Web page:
for the occasion lol
     
  9. toxic macrumors 68000

    Joined:
    Nov 9, 2008
    #10
    time of day? does the church have large windows?
     
  10. compuwar macrumors 601

    compuwar

    Joined:
    Oct 5, 2006
    Location:
    Northern/Central VA
    #11
    Make sure it's all in writing- the blow ups you can get cross-generation can be no fun- you know your own family, but factor in flying female wedding hormones! (they're like male direction-asking hormones, except they don't show up when you're lost, just when there's a bride about to wed.)

    Get the book, Google the heck out of "Drag the shutter" and try to go to the church and arrange for some time to practice 3 or so times- offer the power there the use of some images if they'd like to pose and you can get anything good. Rent or buy a flash now and the glass and practice at least every couple of days until you get the distance/settings down well. You can do that at home with a teddy bear worst-case, but you'll need to know the distances in the chruch, and you'll have to learn to convince the officiant that you're not going to be shooting direct flash so they should let you use yours. Make a shot list for the "formal" posed shots and get used to asking the others to wait with their cameras until after you've gotten two shots. Drink lots of water and go to the bathroom first- it's going to be a long day and you're likely to be stressed and overheated. Shoot tight and look for emotions.
     
  11. pixelperfected macrumors newbie

    Joined:
    Mar 4, 2008
    #12
    Make sure you tell them that YOU WILL MISS IMPORTANT SHOTS. The bride walking down the aisle could be only a blur or out focus.

    This said, I truly admire your bravery/madness. If I were you I would get a a 430ex flash (580 exII if you can afford it) AND a off-camera cable. It will save your day. Don't forget to have extra batteries for the flash and the camera as well as extra memory cards.

    If you can throw in $100 box more get a 50mm f/1.8, it feels like a toy but you will get much better portraits allowing you to keep ISO to a minimum.

    Good luck with that
     
  12. Sir SpemzR thread starter macrumors 6502

    Joined:
    Jun 9, 2009
    Location:
    Inland Empire
    #13
    well im prioritizing my needs...

    and i truly think i need a flash over a new lens...
    so i think i should get a flash and diffuser and
    a slave?
     
  13. compuwar macrumors 601

    compuwar

    Joined:
    Oct 5, 2006
    Location:
    Northern/Central VA
    #14
    You don't even know yet if the officiant will allow flash during the ceremony.
     
  14. wheelhot macrumors 68020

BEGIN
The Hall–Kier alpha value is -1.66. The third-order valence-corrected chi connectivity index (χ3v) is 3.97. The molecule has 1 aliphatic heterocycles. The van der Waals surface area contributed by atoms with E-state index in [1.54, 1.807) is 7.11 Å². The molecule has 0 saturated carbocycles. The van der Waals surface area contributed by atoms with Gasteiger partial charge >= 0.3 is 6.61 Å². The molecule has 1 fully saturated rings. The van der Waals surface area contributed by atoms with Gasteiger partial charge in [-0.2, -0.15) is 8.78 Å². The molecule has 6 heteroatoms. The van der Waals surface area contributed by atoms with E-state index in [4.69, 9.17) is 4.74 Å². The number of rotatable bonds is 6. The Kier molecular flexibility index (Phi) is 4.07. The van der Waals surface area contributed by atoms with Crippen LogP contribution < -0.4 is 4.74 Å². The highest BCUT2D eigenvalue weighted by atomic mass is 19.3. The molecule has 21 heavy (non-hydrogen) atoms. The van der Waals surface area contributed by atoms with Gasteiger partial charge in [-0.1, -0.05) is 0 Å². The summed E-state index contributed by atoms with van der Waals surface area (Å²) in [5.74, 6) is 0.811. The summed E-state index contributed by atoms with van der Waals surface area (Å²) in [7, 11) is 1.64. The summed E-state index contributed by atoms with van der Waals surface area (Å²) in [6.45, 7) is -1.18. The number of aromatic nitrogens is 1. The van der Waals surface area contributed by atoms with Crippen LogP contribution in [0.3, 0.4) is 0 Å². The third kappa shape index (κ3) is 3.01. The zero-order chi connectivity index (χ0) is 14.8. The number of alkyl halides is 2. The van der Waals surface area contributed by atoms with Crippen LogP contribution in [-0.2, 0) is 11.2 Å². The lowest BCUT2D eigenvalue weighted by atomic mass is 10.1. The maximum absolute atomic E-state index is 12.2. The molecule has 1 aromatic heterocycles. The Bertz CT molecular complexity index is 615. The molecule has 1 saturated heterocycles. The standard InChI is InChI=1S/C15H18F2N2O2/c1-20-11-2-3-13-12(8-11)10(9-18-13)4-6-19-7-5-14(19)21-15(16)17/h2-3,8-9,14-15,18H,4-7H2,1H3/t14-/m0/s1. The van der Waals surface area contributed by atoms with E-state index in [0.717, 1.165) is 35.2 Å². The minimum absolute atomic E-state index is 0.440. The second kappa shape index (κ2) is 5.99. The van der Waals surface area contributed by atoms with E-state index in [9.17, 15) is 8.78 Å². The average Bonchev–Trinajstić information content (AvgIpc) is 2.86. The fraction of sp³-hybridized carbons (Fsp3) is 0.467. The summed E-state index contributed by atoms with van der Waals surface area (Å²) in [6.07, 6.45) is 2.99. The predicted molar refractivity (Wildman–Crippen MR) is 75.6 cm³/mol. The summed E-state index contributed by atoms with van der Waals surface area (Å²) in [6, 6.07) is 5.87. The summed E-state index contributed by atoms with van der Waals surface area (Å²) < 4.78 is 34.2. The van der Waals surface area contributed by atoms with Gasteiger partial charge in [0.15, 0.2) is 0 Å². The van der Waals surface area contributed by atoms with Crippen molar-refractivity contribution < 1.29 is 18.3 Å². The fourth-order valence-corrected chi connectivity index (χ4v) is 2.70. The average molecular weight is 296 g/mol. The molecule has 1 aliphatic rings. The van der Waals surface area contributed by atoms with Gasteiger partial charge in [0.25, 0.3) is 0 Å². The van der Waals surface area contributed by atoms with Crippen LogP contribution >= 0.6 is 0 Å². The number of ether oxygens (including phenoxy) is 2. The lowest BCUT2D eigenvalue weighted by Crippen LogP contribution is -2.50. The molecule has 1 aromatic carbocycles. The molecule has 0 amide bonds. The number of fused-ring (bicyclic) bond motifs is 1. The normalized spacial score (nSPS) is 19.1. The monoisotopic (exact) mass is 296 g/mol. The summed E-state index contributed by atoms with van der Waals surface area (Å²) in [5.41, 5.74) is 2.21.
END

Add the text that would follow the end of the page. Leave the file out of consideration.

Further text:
Joined:
    Nov 23, 2007
    #15
    believe me, you don't want to learn a new flash and end up with another flash as slave, it will be too much overwhelming, stick with 1 flash and a fast prime (to everyone: since it is an APS-C will a 35mm prime make more sense then a 50mm prime? since on an APS-C it will give ~50mm FoV which is about the same as 50mm on a FF)
     
  15. Doylem macrumors 68040

    Doylem

    Joined:
    Dec 30, 2006
    Location:
    Wherever I hang my hat...
    #16
    Wedding postponed for a couple of weeks? Then there's still enough time for you to back out. The words 'wedding' and 'new to photography' should never appear in the same sentence. No matter what people say, they all want a set of beautiful pictures to mark a special, unrepeatable occasion. The set of skills required range from total familiarity with equipment, technical competence, 'vision', creativity, unflappability and 'man management'...
     
  16. ThunderRobot macrumors regular

    ThunderRobot

    Joined:
    Aug 10, 2008
    Location:
    Glasgow, Scotland
    #17
    Like just about everyone else I'd say don't do it. Not if you want to keep your cousin as a friend.

    'Working' (even unpaid) for family will almost always lead to problems. Especially when - by your own admission - you're new to photography.

    Having said that, take a look at the wedding forum at fredmiranda.com.


    Especially these two stickies;

     
  17. OreoCookie macrumors 68030

    Joined:
    Apr 14, 2001
    Location:
    Sendai, Japan
    #18
    Seconded. I would try to get out of that commitment, it will only lead to disappointment. Probably the bride just wants to skimp out on paying a real photographer and put it towards her honeymoon or whatever. You are not equipped to do what she asks you to -- neither in terms of camera equipment nor in experience with your equipment. I don't mean to be mean here, nor am I saying you're not capable, but the difference is more like between someone who likes to cook at home (with perhaps decent results after consulting cook books or so) and a chef in a kitchen who is supposed to make dinner for 20 people, most of whom have ordered different dishes. ;)